Living with Fatty Liver and NASH

Do fibrosis and NASH have the same treatments/managements?

I was diagnosed with stage 3 fibrosis 2 years ago, doctor hasn't bothered to follow up since. But most of the info I see on here in particular as well as most other places is about NASH, which i believe is stage 2. Is it worth my time to try the NASH treatments and ways to manage, or does fibrosis require a difference approach?

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Hi Sally, the way they talk about it is confusing. A typical progression of liver disease is that fatty liver comes first. That is when excess fat accumulates in liver cells. The fat, up to a point, is normal and doesn't harm the cells but once the liver is over 5% fat they call it NAFLD or non-alcoholic fatty liver disease. As the liver gets fatter and fatter liver cells do start to die and that starts the process of wound healing and scar formation, just like when you cut yourself, and those scars are called fibrosis. Once that starts they call it NASH, or non-alcoholic steatohepatitis, and it has stages 1 through 4. When enough scar tissue develops to cause symptoms it is stage 4 and they change the name to cirrhosis so it is really one long disease process with different names along the way.

There is no "treatment" for NASH yet other than lifestyle changes of diet and exercise. Here is a link to a diet discussion which might be useful to you.

fattyliverfoundation.org/di...

Wayne

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Thanks for clearing that up. As far as dietary advice it is near impossible for me to find any that is helpful and doesnt include foods i cant eat due to reactions. For example the olive oil thing is off limits to me as i cant digest it properly. Also a lot of whay people advise are foods that reduce cholesterol, but thay can be very dangerous in my condition of low cholesterol. And aside from mangoes, pineapple, and oranges im unable to eat most fruits available to me. I cant afford mangoes and pineapple though. Then theres the fact i have no apitite ever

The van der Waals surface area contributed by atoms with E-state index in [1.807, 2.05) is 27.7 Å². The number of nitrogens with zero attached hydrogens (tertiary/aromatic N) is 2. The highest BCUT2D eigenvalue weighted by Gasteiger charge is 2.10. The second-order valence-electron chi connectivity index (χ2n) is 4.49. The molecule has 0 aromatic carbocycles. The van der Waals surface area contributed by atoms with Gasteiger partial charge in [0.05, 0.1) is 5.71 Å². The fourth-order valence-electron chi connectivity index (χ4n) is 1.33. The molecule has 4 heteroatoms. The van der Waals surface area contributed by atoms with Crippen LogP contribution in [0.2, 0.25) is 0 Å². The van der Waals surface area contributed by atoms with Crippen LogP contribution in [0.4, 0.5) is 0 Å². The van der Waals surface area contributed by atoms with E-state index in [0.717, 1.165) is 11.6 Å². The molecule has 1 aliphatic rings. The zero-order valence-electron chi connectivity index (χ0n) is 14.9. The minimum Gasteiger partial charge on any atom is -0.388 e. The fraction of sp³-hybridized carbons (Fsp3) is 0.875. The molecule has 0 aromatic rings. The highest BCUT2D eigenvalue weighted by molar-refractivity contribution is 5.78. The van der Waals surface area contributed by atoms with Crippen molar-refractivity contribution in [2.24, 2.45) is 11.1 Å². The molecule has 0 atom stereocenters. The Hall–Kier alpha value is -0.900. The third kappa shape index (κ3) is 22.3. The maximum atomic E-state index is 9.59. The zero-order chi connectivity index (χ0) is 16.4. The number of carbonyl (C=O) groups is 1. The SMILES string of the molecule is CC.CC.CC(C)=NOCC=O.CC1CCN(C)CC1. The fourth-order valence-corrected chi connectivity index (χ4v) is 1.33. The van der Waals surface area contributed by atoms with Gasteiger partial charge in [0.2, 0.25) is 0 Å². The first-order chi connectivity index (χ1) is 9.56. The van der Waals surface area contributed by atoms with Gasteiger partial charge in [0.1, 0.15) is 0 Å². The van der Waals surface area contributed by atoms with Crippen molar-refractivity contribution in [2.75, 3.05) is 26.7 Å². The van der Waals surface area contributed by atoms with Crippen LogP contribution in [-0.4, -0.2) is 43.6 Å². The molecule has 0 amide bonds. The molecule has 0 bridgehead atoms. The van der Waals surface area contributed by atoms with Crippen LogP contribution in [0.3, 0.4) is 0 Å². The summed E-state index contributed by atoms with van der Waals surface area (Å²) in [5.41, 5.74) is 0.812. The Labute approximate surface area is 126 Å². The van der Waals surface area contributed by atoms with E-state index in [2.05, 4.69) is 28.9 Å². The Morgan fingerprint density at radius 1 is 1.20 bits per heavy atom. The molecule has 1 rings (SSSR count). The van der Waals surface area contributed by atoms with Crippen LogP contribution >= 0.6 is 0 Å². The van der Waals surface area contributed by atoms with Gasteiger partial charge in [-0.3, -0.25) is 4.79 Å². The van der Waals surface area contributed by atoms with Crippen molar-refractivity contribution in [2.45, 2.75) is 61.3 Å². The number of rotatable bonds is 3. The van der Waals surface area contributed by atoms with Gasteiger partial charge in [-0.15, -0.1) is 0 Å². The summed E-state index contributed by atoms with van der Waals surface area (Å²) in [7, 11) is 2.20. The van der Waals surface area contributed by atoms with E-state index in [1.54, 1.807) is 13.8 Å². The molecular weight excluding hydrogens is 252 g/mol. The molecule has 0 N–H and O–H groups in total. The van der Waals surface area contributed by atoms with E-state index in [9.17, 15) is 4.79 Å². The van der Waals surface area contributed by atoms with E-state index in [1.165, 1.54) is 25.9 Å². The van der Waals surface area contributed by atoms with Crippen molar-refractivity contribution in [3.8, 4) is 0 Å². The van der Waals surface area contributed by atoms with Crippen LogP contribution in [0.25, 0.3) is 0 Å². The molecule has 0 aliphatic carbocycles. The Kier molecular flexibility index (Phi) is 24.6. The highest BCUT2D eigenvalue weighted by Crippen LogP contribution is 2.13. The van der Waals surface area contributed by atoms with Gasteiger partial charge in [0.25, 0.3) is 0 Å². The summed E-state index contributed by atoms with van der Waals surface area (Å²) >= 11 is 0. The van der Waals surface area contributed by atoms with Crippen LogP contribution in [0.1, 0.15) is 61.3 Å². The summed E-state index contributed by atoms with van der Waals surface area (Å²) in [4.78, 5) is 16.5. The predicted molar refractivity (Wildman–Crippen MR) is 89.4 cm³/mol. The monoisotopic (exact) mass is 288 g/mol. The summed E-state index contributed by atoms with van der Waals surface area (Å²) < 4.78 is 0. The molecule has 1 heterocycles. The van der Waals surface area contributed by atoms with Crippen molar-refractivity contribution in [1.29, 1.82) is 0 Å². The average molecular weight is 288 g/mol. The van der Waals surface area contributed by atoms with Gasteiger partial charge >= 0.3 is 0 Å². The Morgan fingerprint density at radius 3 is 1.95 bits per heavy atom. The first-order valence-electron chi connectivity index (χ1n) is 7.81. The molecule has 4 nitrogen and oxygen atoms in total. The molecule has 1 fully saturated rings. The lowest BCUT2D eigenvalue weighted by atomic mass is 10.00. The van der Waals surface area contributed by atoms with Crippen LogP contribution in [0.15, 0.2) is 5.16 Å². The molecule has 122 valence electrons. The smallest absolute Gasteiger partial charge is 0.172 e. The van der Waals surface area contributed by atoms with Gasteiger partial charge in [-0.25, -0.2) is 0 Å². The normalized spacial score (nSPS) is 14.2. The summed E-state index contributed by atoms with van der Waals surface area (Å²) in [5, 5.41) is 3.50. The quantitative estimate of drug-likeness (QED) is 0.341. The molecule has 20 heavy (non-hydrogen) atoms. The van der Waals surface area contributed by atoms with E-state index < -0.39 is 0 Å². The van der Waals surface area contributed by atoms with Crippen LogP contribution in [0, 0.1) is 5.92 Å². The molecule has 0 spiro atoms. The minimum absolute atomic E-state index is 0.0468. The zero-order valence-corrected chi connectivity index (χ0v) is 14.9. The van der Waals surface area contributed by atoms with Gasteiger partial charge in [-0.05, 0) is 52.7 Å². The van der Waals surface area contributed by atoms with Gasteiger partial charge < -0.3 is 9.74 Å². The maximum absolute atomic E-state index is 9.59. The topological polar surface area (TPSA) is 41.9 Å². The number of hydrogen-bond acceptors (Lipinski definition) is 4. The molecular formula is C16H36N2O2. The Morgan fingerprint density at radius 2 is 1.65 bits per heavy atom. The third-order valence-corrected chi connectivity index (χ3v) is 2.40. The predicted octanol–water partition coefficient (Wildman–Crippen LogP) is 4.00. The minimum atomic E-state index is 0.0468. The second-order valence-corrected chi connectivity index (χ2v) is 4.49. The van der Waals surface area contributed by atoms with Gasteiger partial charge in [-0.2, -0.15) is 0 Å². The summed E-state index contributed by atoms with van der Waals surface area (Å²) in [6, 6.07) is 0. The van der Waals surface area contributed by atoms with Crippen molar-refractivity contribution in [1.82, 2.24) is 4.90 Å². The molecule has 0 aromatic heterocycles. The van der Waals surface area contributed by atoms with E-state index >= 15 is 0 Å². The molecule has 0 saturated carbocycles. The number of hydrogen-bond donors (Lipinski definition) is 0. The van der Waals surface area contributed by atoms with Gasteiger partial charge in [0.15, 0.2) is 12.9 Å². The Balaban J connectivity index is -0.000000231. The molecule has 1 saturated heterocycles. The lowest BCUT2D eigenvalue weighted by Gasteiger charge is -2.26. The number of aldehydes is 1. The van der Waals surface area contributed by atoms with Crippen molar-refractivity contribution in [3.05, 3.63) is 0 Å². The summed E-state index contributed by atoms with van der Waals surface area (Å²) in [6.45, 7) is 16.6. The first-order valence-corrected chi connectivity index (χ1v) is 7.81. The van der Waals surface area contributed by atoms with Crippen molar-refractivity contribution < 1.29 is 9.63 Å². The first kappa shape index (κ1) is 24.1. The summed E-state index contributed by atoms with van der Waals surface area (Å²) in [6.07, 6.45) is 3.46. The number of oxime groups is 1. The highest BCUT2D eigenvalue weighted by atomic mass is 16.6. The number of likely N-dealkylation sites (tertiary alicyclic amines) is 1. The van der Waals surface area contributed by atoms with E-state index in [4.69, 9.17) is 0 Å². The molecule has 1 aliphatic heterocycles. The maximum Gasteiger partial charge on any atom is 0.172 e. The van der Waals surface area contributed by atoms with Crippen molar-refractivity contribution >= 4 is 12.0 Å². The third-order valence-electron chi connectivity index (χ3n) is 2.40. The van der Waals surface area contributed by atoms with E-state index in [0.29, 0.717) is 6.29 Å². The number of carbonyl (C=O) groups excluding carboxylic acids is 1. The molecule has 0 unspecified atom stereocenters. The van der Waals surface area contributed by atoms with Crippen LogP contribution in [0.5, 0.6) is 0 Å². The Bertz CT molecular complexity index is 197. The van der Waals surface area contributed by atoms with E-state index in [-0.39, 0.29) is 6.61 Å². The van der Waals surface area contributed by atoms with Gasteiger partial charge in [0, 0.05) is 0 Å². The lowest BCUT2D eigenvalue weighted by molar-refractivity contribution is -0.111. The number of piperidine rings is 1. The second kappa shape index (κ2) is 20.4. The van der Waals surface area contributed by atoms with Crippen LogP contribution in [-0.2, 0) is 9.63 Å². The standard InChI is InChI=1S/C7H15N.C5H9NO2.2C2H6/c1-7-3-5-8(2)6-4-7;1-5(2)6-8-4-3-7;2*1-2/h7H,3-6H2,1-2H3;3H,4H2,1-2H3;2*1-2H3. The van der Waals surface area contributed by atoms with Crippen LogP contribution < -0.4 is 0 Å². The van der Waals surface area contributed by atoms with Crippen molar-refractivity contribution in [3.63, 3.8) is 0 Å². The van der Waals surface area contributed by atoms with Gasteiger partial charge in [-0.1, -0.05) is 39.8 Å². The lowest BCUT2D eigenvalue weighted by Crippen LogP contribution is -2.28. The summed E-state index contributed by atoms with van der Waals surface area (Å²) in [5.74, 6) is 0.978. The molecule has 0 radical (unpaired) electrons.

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Gosh Sally, that is a really hard road. I'm not smart enough to help you much. Seems like you need a really good, patient, and caring nutritionist. Lots of docs have very little real nutrition education and at its heart everything is biochemistry and a problem like yours really requires in depth understanding. Any chance there is a research hospital near you that might have cutting edge people?

Wayne

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Not that im aware of, but i did request info on some clinical trials in the area the other day. I guess a nutritionist makes more sense than a dietitian given my malabsorbtion problem.

Im not surprised youre "not smart enough", ive been reseraching for years and still cant get clear info most of the time. The slow but sure degeneration of my cognative faculties isnt helping me to learn all the terms necessary to understand the reserach papers i have to read

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Thank you Wayne for that very understandable explanation of Nash . I also have been diagnosed with Nash and have managed to get most of the important numbers into the normal/healthy range by diet and exercise. My regime includes small portions of food but eatting frequently and exercising 5 days a week. It’s not a perfect program but it brought my A1c down from 11 to 5.6 as well as the rest of the important numbers. My point is eating a balanced meal, easy on the carbs, no sugar and lots of veggies plus 30 minuets of any kind of exercise seems to help in the battle against Nash. I hope this helps Sallywolf.

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